Na+ MOST responsible for water flow
W/WO aldosterone, about 80% of Na+ in
filtrate reabsorbed in proximal CT
If aldosterone [ ]s high, most of remaining
Na+ reabsorbed in distal CT
Sodium chloride actually reabsorbed because
Cl- follows Na+
For each Na+ reabsorbed, a K+ is secreted
into filtrate = back to normal balance in blood
As Na+ reclaimed, water follows passively
 Please, no more balancing
Most important trigger for aldosterone
release is renin-angiotensin mechanism
Juxtaglomerular apparatus (consists of
modified smooth muscle cells in afferent
arteriole + modified epithelial cells in part of
DCT) stimulated by low BP or changes in
solute content in filtraterelease renin into
bloodcatalyzes production of antiotensin
IIvasoconstriction of blood vessels and
release of aldosterone by adrenal cortex
cellsblood volume and BP >
 The end of balancing..for
          now!!

Renin-angiotensin mechanism
EXTREMELY important for regulating BP
Individuals with Addison’s disease
(hypoaldosteronism) have polypuria
  Excrete large volumes of urine and lose
  tremendous amounts of salt and water in
  urine
Blood Pressure Homeostasis
  Acid-Base Blood Balance
Blood pH must be maintained ~ 7.35-7.45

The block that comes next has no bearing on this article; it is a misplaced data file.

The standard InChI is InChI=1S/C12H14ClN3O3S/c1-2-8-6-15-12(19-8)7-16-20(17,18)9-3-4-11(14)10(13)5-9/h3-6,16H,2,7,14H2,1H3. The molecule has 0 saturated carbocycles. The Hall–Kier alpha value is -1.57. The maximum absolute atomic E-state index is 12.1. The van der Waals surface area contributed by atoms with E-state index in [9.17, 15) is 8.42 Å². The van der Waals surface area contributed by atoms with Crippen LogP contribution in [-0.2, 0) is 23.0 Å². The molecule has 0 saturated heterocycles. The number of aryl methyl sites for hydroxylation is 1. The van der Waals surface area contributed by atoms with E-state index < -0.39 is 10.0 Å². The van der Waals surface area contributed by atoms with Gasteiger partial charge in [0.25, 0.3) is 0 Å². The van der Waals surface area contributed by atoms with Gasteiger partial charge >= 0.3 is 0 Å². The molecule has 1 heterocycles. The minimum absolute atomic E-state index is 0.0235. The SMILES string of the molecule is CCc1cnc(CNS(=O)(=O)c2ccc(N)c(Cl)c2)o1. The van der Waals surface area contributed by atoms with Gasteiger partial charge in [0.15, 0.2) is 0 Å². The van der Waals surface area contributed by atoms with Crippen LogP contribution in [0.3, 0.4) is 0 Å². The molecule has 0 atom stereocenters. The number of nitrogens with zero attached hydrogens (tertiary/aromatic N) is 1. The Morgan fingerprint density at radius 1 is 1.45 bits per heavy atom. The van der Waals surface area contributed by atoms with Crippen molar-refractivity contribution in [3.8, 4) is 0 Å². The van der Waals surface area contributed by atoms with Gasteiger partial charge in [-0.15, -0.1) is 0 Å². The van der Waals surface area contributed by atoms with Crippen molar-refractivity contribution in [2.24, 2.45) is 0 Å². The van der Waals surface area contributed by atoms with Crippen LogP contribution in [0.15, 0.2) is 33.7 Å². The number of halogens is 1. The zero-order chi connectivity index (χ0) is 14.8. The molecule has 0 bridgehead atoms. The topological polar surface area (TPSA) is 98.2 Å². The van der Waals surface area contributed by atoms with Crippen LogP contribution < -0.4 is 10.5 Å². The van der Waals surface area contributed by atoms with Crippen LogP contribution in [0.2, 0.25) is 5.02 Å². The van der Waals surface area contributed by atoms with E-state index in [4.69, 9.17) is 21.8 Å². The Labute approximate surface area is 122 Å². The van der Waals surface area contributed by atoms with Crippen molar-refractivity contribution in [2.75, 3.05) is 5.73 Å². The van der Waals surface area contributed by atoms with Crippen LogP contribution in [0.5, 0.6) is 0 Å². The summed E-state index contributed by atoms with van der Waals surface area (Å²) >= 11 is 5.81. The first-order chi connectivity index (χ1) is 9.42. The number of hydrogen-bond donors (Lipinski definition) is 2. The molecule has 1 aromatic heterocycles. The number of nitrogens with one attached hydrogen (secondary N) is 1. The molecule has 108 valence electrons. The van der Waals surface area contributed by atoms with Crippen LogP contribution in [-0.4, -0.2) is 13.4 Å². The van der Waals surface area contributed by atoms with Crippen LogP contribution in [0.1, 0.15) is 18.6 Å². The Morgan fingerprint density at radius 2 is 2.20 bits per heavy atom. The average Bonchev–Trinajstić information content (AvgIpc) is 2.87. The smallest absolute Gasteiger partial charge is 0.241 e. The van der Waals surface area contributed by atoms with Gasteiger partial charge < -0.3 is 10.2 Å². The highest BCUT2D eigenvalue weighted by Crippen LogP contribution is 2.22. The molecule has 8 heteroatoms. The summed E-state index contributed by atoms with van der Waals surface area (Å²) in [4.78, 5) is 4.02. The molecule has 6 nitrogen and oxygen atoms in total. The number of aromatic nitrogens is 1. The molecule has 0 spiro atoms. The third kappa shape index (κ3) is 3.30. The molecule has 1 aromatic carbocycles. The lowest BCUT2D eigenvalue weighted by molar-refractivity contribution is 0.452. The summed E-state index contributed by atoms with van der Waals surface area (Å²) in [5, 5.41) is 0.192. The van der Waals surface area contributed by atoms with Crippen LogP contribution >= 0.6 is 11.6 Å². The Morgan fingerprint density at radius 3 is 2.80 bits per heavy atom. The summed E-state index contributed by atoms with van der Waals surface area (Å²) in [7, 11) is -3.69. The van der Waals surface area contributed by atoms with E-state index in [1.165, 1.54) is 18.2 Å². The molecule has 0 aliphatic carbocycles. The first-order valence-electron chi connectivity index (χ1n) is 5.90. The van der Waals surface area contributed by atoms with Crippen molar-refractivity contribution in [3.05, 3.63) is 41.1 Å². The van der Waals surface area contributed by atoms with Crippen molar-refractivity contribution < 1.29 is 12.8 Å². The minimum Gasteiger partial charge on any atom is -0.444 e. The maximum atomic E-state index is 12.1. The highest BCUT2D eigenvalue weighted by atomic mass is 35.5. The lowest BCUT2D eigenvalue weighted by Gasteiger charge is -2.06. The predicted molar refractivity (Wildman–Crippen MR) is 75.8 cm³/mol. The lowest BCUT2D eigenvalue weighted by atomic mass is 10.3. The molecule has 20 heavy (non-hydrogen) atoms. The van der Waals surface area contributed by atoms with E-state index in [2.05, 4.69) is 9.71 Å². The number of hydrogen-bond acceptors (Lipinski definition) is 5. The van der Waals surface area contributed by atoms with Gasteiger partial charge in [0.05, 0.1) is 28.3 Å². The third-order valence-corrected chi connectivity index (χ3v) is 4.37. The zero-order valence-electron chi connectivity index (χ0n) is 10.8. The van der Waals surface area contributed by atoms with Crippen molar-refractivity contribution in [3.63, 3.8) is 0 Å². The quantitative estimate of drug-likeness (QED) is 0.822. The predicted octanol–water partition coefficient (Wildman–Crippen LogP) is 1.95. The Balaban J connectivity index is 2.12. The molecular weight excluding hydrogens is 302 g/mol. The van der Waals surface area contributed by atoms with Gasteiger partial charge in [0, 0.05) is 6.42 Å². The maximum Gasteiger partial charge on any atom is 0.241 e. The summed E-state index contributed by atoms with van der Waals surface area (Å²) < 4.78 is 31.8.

Alkalosis=pH above 7.45; acidosis= <7.35
7.35 represents higher than optimal H+ [ ]
for functioning of most body cells
Any arterial pH between 7.35 and 7.00 called
physiological acidosis
Small amounts of acidic substances in
ingested foods but most H+s originate as by-
products of cellular metabolismadds
substances to blood that tend to disturb its
acid-base balance
 Not the same balancing…
Metabolism produces many acids
(phosphoric, lactic, types of fatty acids)
Carbon dioxide released by metabolism forms
carbonic acid
Cells also release ammonia and other basic
substances as they go about their business
Blood buffers can tie up excess acids and
bases (temporarily) and lungs have chief
responsibility of eliminating carbon dioxide
         Who is on first?
Kidneys assume most of load for acid-
base balance of blood
Buffers first line of defense in resisting